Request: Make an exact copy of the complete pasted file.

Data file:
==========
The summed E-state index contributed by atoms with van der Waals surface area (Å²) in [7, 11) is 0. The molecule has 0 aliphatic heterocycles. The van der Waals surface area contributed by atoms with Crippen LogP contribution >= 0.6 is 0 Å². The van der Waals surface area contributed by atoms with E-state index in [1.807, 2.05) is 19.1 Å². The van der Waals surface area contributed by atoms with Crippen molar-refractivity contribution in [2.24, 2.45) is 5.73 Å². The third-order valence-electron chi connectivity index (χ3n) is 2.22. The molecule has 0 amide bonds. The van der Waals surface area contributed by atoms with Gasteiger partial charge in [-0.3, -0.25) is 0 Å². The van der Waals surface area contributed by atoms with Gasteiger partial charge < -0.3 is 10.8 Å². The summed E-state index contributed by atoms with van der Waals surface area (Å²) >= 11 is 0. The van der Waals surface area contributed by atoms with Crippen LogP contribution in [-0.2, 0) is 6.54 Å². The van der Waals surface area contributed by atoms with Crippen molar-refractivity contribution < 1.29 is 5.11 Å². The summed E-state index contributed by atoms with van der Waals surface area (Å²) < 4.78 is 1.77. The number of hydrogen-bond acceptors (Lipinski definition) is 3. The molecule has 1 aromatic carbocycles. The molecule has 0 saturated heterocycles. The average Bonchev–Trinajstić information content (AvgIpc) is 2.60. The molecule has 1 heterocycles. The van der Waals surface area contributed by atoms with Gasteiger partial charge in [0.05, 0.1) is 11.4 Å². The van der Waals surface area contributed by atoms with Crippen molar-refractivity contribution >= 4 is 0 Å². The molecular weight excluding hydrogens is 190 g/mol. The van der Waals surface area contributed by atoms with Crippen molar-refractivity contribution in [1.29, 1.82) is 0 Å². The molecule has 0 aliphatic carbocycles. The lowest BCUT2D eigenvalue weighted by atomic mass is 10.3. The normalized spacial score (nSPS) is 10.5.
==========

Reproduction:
The summed E-state index contributed by atoms with van der Waals surface area (Å²) in [7, 11) is 0. The molecule has 0 aliphatic heterocycles. The van der Waals surface area contributed by atoms with Crippen LogP contribution >= 0.6 is 0 Å². The van der Waals surface area contributed by atoms with E-state index in [1.807, 2.05) is 19.1 Å². The van der Waals surface area contributed by atoms with Crippen molar-refractivity contribution in [2.24, 2.45) is 5.73 Å². The third-order valence-electron chi connectivity index (χ3n) is 2.22. The molecule has 0 amide bonds. The van der Waals surface area contributed by atoms with Gasteiger partial charge in [-0.3, -0.25) is 0 Å². The van der Waals surface area contributed by atoms with Gasteiger partial charge < -0.3 is 10.8 Å². The summed E-state index contributed by atoms with van der Waals surface area (Å²) >= 11 is 0. The van der Waals surface area contributed by atoms with Crippen LogP contribution in [-0.2, 0) is 6.54 Å². The van der Waals surface area contributed by atoms with Crippen molar-refractivity contribution < 1.29 is 5.11 Å². The summed E-state index contributed by atoms with van der Waals surface area (Å²) < 4.78 is 1.77. The number of hydrogen-bond acceptors (Lipinski definition) is 3. The molecule has 1 aromatic carbocycles. The molecule has 0 saturated heterocycles. The average Bonchev–Trinajstić information content (AvgIpc) is 2.60. The molecule has 1 heterocycles. The van der Waals surface area contributed by atoms with Gasteiger partial charge in [0.05, 0.1) is 11.4 Å². The van der Waals surface area contributed by atoms with Crippen molar-refractivity contribution >= 4 is 0 Å². The molecular weight excluding hydrogens is 190 g/mol. The van der Waals surface area contributed by atoms with Crippen molar-refractivity contribution in [1.29, 1.82) is 0 Å². The molecule has 0 aliphatic carbocycles. The lowest BCUT2D eigenvalue weighted by atomic mass is 10.3. The normalized spacial score (nSPS) is 10.5.